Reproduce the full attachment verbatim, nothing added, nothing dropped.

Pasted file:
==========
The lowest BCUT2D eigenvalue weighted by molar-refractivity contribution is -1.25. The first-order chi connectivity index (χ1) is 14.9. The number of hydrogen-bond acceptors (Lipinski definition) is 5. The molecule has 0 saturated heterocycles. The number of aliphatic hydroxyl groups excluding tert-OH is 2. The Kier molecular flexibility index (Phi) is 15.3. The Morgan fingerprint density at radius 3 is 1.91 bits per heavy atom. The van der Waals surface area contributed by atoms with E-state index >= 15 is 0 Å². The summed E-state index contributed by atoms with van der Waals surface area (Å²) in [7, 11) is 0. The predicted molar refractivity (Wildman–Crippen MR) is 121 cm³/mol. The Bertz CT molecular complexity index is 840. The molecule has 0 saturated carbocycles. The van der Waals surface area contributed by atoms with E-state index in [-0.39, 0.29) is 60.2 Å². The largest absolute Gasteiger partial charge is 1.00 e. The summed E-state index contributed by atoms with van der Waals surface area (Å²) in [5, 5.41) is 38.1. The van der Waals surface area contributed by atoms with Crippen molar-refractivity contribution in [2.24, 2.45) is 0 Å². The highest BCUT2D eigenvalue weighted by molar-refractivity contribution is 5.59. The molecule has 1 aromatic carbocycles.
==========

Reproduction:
The lowest BCUT2D eigenvalue weighted by molar-refractivity contribution is -1.25. The first-order chi connectivity index (χ1) is 14.9. The number of hydrogen-bond acceptors (Lipinski definition) is 5. The molecule has 0 saturated heterocycles. The number of aliphatic hydroxyl groups excluding tert-OH is 2. The Kier molecular flexibility index (Phi) is 15.3. The Morgan fingerprint density at radius 3 is 1.91 bits per heavy atom. The van der Waals surface area contributed by atoms with E-state index >= 15 is 0 Å². The summed E-state index contributed by atoms with van der Waals surface area (Å²) in [7, 11) is 0. The predicted molar refractivity (Wildman–Crippen MR) is 121 cm³/mol. The Bertz CT molecular complexity index is 840. The molecule has 0 saturated carbocycles. The van der Waals surface area contributed by atoms with E-state index in [-0.39, 0.29) is 60.2 Å². The largest absolute Gasteiger partial charge is 1.00 e. The summed E-state index contributed by atoms with van der Waals surface area (Å²) in [5, 5.41) is 38.1. The van der Waals surface area contributed by atoms with Crippen molar-refractivity contribution in [2.24, 2.45) is 0 Å². The highest BCUT2D eigenvalue weighted by molar-refractivity contribution is 5.59. The molecule has 1 aromatic carbocycles.